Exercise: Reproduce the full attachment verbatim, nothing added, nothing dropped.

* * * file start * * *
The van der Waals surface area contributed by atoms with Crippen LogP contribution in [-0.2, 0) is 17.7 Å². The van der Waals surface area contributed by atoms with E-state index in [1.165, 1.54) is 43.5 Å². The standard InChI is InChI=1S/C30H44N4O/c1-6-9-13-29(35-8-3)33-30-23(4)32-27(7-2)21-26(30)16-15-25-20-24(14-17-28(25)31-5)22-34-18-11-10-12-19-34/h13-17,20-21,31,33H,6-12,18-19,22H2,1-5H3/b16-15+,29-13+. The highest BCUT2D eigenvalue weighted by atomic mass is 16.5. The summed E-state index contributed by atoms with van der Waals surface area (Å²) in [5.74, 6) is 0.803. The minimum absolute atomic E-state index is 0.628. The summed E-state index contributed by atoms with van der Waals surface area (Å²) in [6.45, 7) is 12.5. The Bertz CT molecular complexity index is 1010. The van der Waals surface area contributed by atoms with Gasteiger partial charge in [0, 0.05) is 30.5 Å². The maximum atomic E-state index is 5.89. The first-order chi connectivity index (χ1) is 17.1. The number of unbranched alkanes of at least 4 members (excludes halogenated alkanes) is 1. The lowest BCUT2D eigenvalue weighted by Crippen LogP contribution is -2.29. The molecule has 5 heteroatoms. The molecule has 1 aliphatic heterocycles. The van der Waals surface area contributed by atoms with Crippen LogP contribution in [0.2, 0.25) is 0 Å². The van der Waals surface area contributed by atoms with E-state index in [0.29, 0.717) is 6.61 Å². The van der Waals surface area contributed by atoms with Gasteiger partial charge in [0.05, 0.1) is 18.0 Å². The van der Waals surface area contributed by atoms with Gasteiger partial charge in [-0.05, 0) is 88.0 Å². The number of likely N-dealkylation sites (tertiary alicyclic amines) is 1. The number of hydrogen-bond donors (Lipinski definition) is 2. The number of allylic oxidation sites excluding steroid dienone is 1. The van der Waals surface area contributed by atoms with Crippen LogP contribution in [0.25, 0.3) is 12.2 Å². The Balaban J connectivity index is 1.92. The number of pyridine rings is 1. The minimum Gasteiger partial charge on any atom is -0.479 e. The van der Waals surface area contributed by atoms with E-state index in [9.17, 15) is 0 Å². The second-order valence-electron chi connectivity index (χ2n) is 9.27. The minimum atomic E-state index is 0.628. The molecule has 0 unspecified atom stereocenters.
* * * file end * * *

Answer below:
The van der Waals surface area contributed by atoms with Crippen LogP contribution in [-0.2, 0) is 17.7 Å². The van der Waals surface area contributed by atoms with E-state index in [1.165, 1.54) is 43.5 Å². The standard InChI is InChI=1S/C30H44N4O/c1-6-9-13-29(35-8-3)33-30-23(4)32-27(7-2)21-26(30)16-15-25-20-24(14-17-28(25)31-5)22-34-18-11-10-12-19-34/h13-17,20-21,31,33H,6-12,18-19,22H2,1-5H3/b16-15+,29-13+. The highest BCUT2D eigenvalue weighted by atomic mass is 16.5. The summed E-state index contributed by atoms with van der Waals surface area (Å²) in [5.74, 6) is 0.803. The minimum absolute atomic E-state index is 0.628. The summed E-state index contributed by atoms with van der Waals surface area (Å²) in [6.45, 7) is 12.5. The Bertz CT molecular complexity index is 1010. The van der Waals surface area contributed by atoms with Gasteiger partial charge in [0, 0.05) is 30.5 Å². The maximum atomic E-state index is 5.89. The first-order chi connectivity index (χ1) is 17.1. The number of unbranched alkanes of at least 4 members (excludes halogenated alkanes) is 1. The lowest BCUT2D eigenvalue weighted by Crippen LogP contribution is -2.29. The molecule has 5 heteroatoms. The molecule has 1 aliphatic heterocycles. The van der Waals surface area contributed by atoms with Crippen LogP contribution in [0.2, 0.25) is 0 Å². The van der Waals surface area contributed by atoms with E-state index in [0.29, 0.717) is 6.61 Å². The van der Waals surface area contributed by atoms with Gasteiger partial charge in [0.05, 0.1) is 18.0 Å². The van der Waals surface area contributed by atoms with Gasteiger partial charge in [-0.05, 0) is 88.0 Å². The number of likely N-dealkylation sites (tertiary alicyclic amines) is 1. The number of hydrogen-bond donors (Lipinski definition) is 2. The number of allylic oxidation sites excluding steroid dienone is 1. The van der Waals surface area contributed by atoms with Crippen LogP contribution in [0.25, 0.3) is 12.2 Å². The Balaban J connectivity index is 1.92. The number of pyridine rings is 1. The minimum Gasteiger partial charge on any atom is -0.479 e. The van der Waals surface area contributed by atoms with E-state index in [9.17, 15) is 0 Å². The second-order valence-electron chi connectivity index (χ2n) is 9.27. The minimum atomic E-state index is 0.628. The molecule has 0 unspecified atom stereocenters.